Thursday, November 25, 2010

Snow fungus

I continue to be fascinated by these Chinese soup ingredients.  Here's a new one: snow fungus, also called silver tree ear or cloud ear.  My friend Fi says this comes in two types: the slimy kind and the chewy kind.  She prefers the slimy kind.  This, however, is the chewy kind.

Dried, as in the picture to the left, it's kind of like a sponge, very crisp; you could easily crack it up into pieces.  But I didn't.  For my first experiment, I was following this recipe, sort of, and also verbal directions from Fi.

First, you soak the snow fungus for an hour or so.   It turns into this:

You can't tell sizes in this photograph, but it's about three times the size of the dried.  Could I eat all this in a "dessert soup"?  I guessed not, so I set half of it aside for later.  The soaked snow fungus is very chewy.  The WiseGeek article about it is hilariously ambivalent.  The author obviously finds it really gross but is trying to be open minded.  Yes, been there, done that!  Actually, though, I'm pretty sensitive, and I didn't mind the texture at all.  A single dish made of snow fungus?  Okay, no thanks, especially since it has little discernible taste, but as an ingredient in other dishes it's perfectly acceptable, in my opinion.  The saga continues.

For the dessert soup recipe--which, I read pretty much everywhere that snow fungus is discussed, is stupendously healthy, an anti-cancer agent that also keeps your skin looking very young--all you do is add the soaked snow fungus to water with some red dates and dried longan, and simmer for 50 minutes.  Fifty minutes!  It looked ready after about ten; however, I wasn't doing anything important so let it steep, and in fact, after about 40 minutes the soup began to smell quite delicious, though it never did develop much of a taste.  Then you add rock sugar, and serve warm or cold:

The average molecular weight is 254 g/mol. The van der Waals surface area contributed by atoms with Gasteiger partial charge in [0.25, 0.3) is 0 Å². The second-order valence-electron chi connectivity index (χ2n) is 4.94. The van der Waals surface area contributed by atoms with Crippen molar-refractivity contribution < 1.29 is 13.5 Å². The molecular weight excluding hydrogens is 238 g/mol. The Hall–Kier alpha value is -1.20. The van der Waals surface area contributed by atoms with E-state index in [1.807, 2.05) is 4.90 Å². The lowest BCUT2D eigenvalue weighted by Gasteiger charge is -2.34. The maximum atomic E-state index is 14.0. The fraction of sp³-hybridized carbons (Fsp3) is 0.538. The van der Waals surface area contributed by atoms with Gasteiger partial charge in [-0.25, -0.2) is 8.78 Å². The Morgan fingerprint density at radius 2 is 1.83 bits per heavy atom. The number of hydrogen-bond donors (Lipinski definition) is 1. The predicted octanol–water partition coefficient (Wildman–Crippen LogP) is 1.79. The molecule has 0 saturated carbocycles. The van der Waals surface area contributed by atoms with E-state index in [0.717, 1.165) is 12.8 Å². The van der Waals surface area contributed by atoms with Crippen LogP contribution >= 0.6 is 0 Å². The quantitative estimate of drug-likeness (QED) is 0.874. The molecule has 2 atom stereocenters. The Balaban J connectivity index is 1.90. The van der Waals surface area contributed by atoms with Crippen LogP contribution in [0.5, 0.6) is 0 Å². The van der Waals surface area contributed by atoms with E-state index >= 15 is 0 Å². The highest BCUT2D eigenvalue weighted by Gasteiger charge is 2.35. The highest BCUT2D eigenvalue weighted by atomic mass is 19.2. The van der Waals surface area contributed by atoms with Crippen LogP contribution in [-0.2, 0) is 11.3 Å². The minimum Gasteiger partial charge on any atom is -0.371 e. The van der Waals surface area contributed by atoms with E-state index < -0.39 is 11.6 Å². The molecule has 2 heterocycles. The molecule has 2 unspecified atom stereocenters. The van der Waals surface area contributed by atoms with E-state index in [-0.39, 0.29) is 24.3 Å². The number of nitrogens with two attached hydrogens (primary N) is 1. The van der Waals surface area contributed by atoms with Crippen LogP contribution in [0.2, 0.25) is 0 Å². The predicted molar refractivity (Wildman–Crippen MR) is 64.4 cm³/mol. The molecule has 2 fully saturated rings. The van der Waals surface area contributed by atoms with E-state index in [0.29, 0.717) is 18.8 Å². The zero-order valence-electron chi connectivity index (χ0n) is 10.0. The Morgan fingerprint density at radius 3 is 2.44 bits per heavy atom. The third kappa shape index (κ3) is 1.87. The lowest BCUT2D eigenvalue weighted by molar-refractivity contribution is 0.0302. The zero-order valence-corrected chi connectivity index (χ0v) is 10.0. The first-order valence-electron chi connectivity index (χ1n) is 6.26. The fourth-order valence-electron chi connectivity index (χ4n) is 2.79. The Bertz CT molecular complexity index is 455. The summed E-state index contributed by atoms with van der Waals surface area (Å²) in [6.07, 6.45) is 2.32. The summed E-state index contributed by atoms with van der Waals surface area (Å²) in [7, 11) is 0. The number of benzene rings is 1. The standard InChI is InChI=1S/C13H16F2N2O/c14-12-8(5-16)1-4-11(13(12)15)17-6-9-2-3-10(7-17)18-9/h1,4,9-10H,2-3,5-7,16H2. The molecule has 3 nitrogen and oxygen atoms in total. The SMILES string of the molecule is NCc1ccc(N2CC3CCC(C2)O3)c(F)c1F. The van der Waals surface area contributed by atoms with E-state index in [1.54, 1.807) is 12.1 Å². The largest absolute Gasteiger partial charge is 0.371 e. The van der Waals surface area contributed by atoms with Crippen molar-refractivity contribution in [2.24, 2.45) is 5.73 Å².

Well, it wasn't great, taste-wise, like sugar water with an attitude.  (Fi, next day: "Well, of course it has no taste!"  Will I ever understand Chinese cuisine?).  'Kay, it's a medicinal soup.  My skin is suffering in the dry cold so I'm hoping it will have an effect.  For now, though, I was in search of an actual tasty dish.

I took the remainder of my soaked snow fungus and created what was probably the best hot pot I've ever made.  Not because of the snow fungus, I don't think, but it was a genius, memorable hot pot.  Here's how it started.  Well, no, it started with a stock that I made from scraps, onion, celery, lettuce, and carrots, but here's the hot pot, stage one (and yes, that is kimchi you see over on the far right; this is a fusion hot pot):

You can see how the snow fungus--whose texture will not really alter through cooking, adds a kind of delicate prettiness.  If it really has even one of the awesome health benefits claimed for it, there's truly no reason not to cook with it frequently, since taste-wise it's innocuous-to-pleasant and in texture quite similar to reconstituted yuba sticks.

But there was a stage two to this hot pot, which is what elevated it to stratospheric hot pot heights:

These are the protein elements: seitan dumplings (from the freezer), Buddha's chicken, deep fried tofu, and silken tofu.  Looks good, and honestly tasted even better.  I wish I had it to eat all over again...


  1. I'd eat that hot pot for dinner any day!

  2. Snow fungus. Interesting. Perhaps I'll look for some so I can have smooth skin, too. I'll definitely want the chewy kind, but how will I know?

    BTW, raw butternut is not in the least fibrous, but it seemed, dare I say, a bit slimy, and I won't be making it again.

  3. Thanks, Fanny, so would I--now any hot pot without Buddha's chicken is going to seem wanting...

    Andrea, word on the chewy kind. When I figure out the difference, I'll let you know. Fi just makes hand signals which I can't interpret into visual clues ;-)

    P.S. Sorry about the squash salad...

  4. What a beautiful fungus. I love wood ear mushrooms. These look like albino wood ears.